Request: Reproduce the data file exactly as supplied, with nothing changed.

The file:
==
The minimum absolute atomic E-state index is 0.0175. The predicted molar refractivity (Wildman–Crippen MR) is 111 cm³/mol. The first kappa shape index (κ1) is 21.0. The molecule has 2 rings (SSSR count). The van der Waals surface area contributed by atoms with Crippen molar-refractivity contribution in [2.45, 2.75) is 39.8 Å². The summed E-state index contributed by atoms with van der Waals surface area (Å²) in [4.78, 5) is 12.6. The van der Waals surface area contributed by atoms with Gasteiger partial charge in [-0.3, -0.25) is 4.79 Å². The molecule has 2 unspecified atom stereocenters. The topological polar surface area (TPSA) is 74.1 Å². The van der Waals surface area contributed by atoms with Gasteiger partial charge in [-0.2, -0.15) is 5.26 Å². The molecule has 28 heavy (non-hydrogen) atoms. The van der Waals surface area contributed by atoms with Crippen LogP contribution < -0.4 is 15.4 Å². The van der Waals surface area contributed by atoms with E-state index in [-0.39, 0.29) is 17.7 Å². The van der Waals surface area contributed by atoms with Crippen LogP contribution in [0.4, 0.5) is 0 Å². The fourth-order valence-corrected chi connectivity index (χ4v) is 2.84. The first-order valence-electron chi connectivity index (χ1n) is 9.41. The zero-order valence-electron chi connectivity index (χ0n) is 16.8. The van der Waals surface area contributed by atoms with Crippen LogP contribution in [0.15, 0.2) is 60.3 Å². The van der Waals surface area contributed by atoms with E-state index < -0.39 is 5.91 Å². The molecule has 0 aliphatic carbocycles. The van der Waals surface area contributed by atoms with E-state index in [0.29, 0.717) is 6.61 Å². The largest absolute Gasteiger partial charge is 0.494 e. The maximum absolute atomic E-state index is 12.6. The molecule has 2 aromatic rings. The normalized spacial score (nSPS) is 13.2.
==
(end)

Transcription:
The minimum absolute atomic E-state index is 0.0175. The predicted molar refractivity (Wildman–Crippen MR) is 111 cm³/mol. The first kappa shape index (κ1) is 21.0. The molecule has 2 rings (SSSR count). The van der Waals surface area contributed by atoms with Crippen molar-refractivity contribution in [2.45, 2.75) is 39.8 Å². The summed E-state index contributed by atoms with van der Waals surface area (Å²) in [4.78, 5) is 12.6. The van der Waals surface area contributed by atoms with Gasteiger partial charge in [-0.3, -0.25) is 4.79 Å². The molecule has 2 unspecified atom stereocenters. The topological polar surface area (TPSA) is 74.1 Å². The van der Waals surface area contributed by atoms with Gasteiger partial charge in [-0.2, -0.15) is 5.26 Å². The molecule has 28 heavy (non-hydrogen) atoms. The van der Waals surface area contributed by atoms with Crippen LogP contribution < -0.4 is 15.4 Å². The van der Waals surface area contributed by atoms with E-state index in [-0.39, 0.29) is 17.7 Å². The van der Waals surface area contributed by atoms with Crippen LogP contribution in [0.4, 0.5) is 0 Å². The fourth-order valence-corrected chi connectivity index (χ4v) is 2.84. The first-order valence-electron chi connectivity index (χ1n) is 9.41. The zero-order valence-electron chi connectivity index (χ0n) is 16.8. The van der Waals surface area contributed by atoms with Crippen LogP contribution in [0.15, 0.2) is 60.3 Å². The van der Waals surface area contributed by atoms with E-state index < -0.39 is 5.91 Å². The molecule has 0 aliphatic carbocycles. The van der Waals surface area contributed by atoms with E-state index in [0.29, 0.717) is 6.61 Å². The largest absolute Gasteiger partial charge is 0.494 e. The maximum absolute atomic E-state index is 12.6. The molecule has 2 aromatic rings. The normalized spacial score (nSPS) is 13.2.